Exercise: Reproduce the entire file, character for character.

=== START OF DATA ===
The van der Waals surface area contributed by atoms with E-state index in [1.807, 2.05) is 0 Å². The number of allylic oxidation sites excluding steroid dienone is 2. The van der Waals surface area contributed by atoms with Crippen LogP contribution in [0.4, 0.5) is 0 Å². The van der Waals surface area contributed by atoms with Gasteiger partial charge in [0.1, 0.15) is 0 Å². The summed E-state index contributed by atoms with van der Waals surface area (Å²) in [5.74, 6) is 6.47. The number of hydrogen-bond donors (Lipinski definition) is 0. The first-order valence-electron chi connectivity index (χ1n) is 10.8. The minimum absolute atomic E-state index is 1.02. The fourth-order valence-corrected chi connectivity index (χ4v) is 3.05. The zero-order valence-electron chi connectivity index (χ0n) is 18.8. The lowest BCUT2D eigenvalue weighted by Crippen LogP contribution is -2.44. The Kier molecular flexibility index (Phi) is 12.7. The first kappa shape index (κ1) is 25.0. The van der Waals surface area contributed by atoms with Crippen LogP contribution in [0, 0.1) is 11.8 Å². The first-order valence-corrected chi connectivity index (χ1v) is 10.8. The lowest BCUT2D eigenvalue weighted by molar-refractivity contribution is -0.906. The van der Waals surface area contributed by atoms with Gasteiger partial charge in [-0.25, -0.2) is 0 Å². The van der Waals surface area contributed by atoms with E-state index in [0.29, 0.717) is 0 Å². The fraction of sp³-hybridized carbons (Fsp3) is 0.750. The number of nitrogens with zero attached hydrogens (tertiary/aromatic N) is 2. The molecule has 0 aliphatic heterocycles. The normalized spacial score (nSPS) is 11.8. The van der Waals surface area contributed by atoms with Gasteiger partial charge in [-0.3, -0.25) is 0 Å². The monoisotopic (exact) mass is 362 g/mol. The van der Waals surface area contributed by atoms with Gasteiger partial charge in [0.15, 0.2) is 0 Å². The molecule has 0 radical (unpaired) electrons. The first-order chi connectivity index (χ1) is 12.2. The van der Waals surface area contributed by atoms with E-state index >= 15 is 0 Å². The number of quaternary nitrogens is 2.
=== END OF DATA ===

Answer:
The van der Waals surface area contributed by atoms with E-state index in [1.807, 2.05) is 0 Å². The number of allylic oxidation sites excluding steroid dienone is 2. The van der Waals surface area contributed by atoms with Crippen LogP contribution in [0.4, 0.5) is 0 Å². The van der Waals surface area contributed by atoms with Gasteiger partial charge in [0.1, 0.15) is 0 Å². The summed E-state index contributed by atoms with van der Waals surface area (Å²) in [5.74, 6) is 6.47. The number of hydrogen-bond donors (Lipinski definition) is 0. The first-order valence-electron chi connectivity index (χ1n) is 10.8. The minimum absolute atomic E-state index is 1.02. The fourth-order valence-corrected chi connectivity index (χ4v) is 3.05. The zero-order valence-electron chi connectivity index (χ0n) is 18.8. The lowest BCUT2D eigenvalue weighted by Crippen LogP contribution is -2.44. The Kier molecular flexibility index (Phi) is 12.7. The first kappa shape index (κ1) is 25.0. The van der Waals surface area contributed by atoms with Crippen LogP contribution in [0, 0.1) is 11.8 Å². The first-order valence-corrected chi connectivity index (χ1v) is 10.8. The lowest BCUT2D eigenvalue weighted by molar-refractivity contribution is -0.906. The van der Waals surface area contributed by atoms with Gasteiger partial charge in [-0.25, -0.2) is 0 Å². The van der Waals surface area contributed by atoms with E-state index in [0.29, 0.717) is 0 Å². The fraction of sp³-hybridized carbons (Fsp3) is 0.750. The number of nitrogens with zero attached hydrogens (tertiary/aromatic N) is 2. The molecule has 0 aliphatic heterocycles. The normalized spacial score (nSPS) is 11.8. The van der Waals surface area contributed by atoms with Gasteiger partial charge in [-0.3, -0.25) is 0 Å². The monoisotopic (exact) mass is 362 g/mol. The van der Waals surface area contributed by atoms with Gasteiger partial charge in [0.15, 0.2) is 0 Å². The molecule has 0 radical (unpaired) electrons. The first-order chi connectivity index (χ1) is 12.2. The van der Waals surface area contributed by atoms with E-state index >= 15 is 0 Å². The number of quaternary nitrogens is 2.